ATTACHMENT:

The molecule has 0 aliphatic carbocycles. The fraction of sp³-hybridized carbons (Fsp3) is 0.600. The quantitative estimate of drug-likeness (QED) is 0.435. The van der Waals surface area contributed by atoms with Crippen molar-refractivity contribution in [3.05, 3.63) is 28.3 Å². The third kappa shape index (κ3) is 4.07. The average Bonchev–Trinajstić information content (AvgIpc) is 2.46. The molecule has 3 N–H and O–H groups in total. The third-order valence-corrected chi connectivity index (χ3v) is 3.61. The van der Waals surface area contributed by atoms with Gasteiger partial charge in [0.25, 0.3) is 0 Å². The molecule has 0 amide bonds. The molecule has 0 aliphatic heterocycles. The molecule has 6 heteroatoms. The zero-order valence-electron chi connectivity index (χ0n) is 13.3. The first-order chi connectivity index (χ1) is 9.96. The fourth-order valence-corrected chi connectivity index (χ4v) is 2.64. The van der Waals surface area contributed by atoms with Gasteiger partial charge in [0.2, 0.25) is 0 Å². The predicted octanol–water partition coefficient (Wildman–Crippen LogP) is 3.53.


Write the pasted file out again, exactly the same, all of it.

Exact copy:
The molecule has 0 aliphatic carbocycles. The fraction of sp³-hybridized carbons (Fsp3) is 0.600. The quantitative estimate of drug-likeness (QED) is 0.435. The van der Waals surface area contributed by atoms with Crippen molar-refractivity contribution in [3.05, 3.63) is 28.3 Å². The third kappa shape index (κ3) is 4.07. The average Bonchev–Trinajstić information content (AvgIpc) is 2.46. The molecule has 3 N–H and O–H groups in total. The third-order valence-corrected chi connectivity index (χ3v) is 3.61. The van der Waals surface area contributed by atoms with Gasteiger partial charge in [0.25, 0.3) is 0 Å². The molecule has 0 amide bonds. The molecule has 0 aliphatic heterocycles. The molecule has 6 heteroatoms. The zero-order valence-electron chi connectivity index (χ0n) is 13.3. The first-order chi connectivity index (χ1) is 9.96. The fourth-order valence-corrected chi connectivity index (χ4v) is 2.64. The van der Waals surface area contributed by atoms with Gasteiger partial charge in [0.2, 0.25) is 0 Å². The predicted octanol–water partition coefficient (Wildman–Crippen LogP) is 3.53.